In 1913 it was 100 years ago that the Netherlands were liberated from the French. 1913 was also the year of the opening of the Peace Palace in The Hague. Several activities were planned to celebrate the jubilee year.
The Amsterdam feminist movement had taken the initiative to organize a women’s exhibition. The aim of ‘De Vrouw 1813-1913’ was to show what the Dutch woman had achieved in the 100 years since the liberation. The exhibition drew comparisons between the life and social position of women in 1813 and 1913 in various fields, such as household, suffrage, art, literature, social work, sport and women’s labour. All the decorations and advertising work for the exhibits were made by female artists.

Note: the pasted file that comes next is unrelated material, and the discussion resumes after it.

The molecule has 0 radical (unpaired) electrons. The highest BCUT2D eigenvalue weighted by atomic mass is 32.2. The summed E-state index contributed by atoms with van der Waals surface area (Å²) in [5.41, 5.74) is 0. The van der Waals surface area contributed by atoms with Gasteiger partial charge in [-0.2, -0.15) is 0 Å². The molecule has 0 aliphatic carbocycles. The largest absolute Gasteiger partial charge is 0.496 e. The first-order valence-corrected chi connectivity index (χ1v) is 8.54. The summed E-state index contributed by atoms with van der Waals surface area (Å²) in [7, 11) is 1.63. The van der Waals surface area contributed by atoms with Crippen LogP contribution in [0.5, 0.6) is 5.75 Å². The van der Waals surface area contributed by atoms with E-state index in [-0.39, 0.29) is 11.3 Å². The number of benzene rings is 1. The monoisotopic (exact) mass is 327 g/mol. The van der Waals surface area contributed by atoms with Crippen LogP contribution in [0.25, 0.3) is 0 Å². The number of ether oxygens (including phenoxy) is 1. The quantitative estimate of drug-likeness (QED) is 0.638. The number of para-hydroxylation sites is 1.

Willy Drupsteen (1880-1966) won the design competition for the exhibition poster. Her design ‘Purple and green’ was also used for the cover of the exhibition catalog. Drupsteen’s design shows the past, present and future of the Dutch woman. In the background we see the plumes of smoke of the modern city, which were seen as a symbol of progress. Drupsteen also made the murals in the entry hall of the exhibition. Funny detail of her catalog are the cords so that the book could be carried as a ladies purse.